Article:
width: 260px;
height: 19px; /* to match up with image height */
line-height: 18px; /* just to centralise text in input box */
}

#foo .go {float: left; width: 45px;}
#foo .go img {border: 0;}

</style>
</head>
<body>
<div id="wrapper">
<div id="header">
<form name="foo" id="foo">
<input type="text" name="usedForID" id="usedForID" size="43" value="&nbsp;&nbsp;&nbsp;&nbsp;Keyword, Product Name, Product Code" onclick="if(this.value=='Enter Keyword or Product Code'){this.value='';}"/>
<a class="go" href="#"><img src="search_go.gif" alt="#" width="45" height="23"/></a>
</form>
</div>
</div>
</body>
</html>

raydona



 
Msg#: 4236076 posted 1:10 am on Dec 3, 2010 (gmt 0)

Hi SuzyUK,
Many thanks for the solution you provided, I applied it and it worked a treat. I wonder if I might ask two questions? Firstly, are there any rules as to where to use position:absolute and where to use position:relative? I find this issue very confusing. Secondly, you mentioned that I use too many divs. I have a bad habit of placing each
element inside a div and placing that div on the page. I wonder if there are any rules regarding when to place and not place elements in divs. Again many thanks for your help.

SuzyUK

WebmasterWorld Senior Member suzyuk us a WebmasterWorld Top Contributor of All Time 10+ Year Member



 
Msg#: 4236076 posted 10:25 am on Dec 3, 2010 (gmt 0)

You're Welcome! Glad it worked..

CSS Questions to try and answer, for my 5000th post, seems appropriate :)

Firstly, are there any rules as to where to use position:absolute and where to use position:relative?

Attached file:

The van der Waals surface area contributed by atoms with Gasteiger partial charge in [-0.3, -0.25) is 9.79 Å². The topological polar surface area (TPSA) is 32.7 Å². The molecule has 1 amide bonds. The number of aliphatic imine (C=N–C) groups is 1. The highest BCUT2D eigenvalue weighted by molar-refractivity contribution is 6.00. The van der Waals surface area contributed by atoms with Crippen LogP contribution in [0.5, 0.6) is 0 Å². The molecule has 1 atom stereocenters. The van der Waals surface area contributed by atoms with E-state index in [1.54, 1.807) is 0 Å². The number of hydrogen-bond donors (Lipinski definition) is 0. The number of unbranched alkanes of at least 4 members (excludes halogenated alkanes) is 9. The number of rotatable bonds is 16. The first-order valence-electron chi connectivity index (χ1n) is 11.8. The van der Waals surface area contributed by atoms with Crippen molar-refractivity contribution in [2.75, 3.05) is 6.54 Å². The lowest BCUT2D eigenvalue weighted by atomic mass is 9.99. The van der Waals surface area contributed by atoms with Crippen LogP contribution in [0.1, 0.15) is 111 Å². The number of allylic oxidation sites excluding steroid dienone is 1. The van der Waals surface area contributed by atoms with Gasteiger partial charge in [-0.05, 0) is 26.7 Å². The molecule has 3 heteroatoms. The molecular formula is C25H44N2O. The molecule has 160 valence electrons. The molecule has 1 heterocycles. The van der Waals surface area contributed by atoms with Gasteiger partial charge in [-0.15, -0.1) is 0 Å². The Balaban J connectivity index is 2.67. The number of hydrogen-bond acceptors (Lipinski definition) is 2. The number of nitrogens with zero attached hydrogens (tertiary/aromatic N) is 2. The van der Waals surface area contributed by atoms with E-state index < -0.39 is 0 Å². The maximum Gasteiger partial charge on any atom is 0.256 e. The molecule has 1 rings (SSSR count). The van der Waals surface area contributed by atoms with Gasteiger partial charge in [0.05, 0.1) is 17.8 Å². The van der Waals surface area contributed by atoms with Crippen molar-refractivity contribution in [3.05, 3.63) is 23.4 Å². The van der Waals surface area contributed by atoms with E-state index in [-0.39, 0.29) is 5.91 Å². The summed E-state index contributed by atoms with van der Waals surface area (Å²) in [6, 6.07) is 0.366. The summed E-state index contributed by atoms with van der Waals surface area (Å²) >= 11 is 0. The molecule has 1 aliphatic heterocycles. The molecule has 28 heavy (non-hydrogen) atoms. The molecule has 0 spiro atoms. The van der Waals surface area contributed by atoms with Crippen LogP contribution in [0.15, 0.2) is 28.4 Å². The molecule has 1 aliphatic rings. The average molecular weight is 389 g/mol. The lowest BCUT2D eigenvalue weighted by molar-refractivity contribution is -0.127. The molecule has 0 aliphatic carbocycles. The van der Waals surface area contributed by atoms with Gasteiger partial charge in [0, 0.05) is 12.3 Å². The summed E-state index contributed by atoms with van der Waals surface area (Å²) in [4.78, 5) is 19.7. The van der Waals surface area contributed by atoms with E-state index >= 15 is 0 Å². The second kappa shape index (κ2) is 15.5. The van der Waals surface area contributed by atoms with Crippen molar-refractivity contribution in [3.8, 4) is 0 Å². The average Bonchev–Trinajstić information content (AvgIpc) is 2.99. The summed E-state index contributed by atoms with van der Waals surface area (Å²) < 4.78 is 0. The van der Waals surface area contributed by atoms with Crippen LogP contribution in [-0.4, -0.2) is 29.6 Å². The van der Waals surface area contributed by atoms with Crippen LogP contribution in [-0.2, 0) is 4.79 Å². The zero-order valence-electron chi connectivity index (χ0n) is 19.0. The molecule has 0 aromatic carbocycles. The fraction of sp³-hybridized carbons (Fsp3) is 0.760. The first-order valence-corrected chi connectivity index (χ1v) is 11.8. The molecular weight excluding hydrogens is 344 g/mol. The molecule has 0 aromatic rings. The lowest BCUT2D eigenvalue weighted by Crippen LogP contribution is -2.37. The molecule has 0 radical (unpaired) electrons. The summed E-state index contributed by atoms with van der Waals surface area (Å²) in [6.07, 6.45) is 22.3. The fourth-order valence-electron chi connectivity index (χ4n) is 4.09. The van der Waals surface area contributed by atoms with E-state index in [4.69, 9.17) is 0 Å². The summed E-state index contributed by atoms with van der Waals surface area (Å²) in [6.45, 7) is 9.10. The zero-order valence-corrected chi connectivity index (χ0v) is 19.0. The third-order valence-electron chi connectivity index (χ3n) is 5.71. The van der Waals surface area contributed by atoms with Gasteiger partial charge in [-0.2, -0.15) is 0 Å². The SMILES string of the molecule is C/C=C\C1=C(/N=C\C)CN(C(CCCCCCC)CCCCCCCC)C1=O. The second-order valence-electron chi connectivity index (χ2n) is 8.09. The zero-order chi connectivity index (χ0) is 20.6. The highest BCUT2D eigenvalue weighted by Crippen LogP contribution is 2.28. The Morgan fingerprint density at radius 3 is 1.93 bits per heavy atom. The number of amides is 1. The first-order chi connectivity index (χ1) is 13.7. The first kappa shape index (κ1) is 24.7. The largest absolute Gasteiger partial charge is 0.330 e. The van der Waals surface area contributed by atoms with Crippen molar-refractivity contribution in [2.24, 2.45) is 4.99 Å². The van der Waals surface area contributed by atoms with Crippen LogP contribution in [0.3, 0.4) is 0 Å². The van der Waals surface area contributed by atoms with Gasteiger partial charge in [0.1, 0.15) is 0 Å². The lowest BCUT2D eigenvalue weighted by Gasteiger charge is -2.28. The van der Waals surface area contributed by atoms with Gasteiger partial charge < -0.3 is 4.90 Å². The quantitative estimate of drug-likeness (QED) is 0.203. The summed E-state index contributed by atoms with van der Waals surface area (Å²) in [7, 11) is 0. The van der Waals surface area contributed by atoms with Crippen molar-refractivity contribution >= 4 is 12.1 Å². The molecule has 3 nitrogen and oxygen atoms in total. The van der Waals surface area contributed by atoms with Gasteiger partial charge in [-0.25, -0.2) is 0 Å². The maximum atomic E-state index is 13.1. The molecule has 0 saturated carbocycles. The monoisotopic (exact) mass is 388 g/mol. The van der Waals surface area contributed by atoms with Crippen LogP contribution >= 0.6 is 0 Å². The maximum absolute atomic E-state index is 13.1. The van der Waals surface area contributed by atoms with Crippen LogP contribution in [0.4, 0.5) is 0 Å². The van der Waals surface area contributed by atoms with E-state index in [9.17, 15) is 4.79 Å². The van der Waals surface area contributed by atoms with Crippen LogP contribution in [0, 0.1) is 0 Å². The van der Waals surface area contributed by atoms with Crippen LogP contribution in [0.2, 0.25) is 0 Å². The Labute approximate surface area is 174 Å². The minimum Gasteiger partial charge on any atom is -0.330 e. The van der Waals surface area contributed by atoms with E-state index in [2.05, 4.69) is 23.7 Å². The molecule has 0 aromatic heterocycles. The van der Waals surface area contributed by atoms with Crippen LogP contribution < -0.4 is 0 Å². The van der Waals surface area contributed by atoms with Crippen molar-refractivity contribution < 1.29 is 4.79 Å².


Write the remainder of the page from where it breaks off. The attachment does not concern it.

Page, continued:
position:absolute
takes the whole element, whichever element you use, and subsequently it's children, out of the flow of the page completely. I used to say to think about the AP element like a post-it note you've lifted from the page and then stuck onto the screen, all other content will ignore it and go under it. So in the above case all I did was take the entire form and remove it, there was then no need to absolutely position the elements inside it, they are just like the writing on the post-it note, they will move with the sticker, if you like..

position: relative
serves two quite different purposes really,
1. it should be used for "offsetting" an element, it does not remove the element from the flow, and if you offset e.g. a paragraph upwards and leftwards then put another paragraph after it you will see that the original space that the first paragraph should have taken up, before offsetting, is still honoured.

<!DOCTYPE HTML PUBLIC "-//W3C//DTD HTML 4.01 Transitional//EN"
"http://www.w3.org/TR/html4/loose.dtd">
<html>
<head>
<title> Offset Paragraph </title>
<meta http-equiv="content-type" content="text/html; charset=ISO-8859-1">
<style type="text/css" media="screen">
#wrap {
width: 500px;
background: #eee;
border: 1px solid 000;
margin: 40px;
}

p {margin: 0; background: #dad;}

.offset {position: relative; left: -20px; top: -20px;}

</style>
</head>
<body>
<div id="wrap">
<p class="offset">This is the offset paragraph</p>
<p>This is the normal paragraph</p>
</div>
</body>
</html>


i.e. the first paragraph is not removed from the flow, it's space in the flow is "reserved" - this is probably not used too often.

In order to apply a z-index to an element (stacking) it has to be positioned either relative or absolute, relative positioning is useful for that as you might not want the element removed from the flow, but you might need to start a new stacking context, so you would just use
position:relative; with or without "offset" co-ordinates in order to apply a z-index.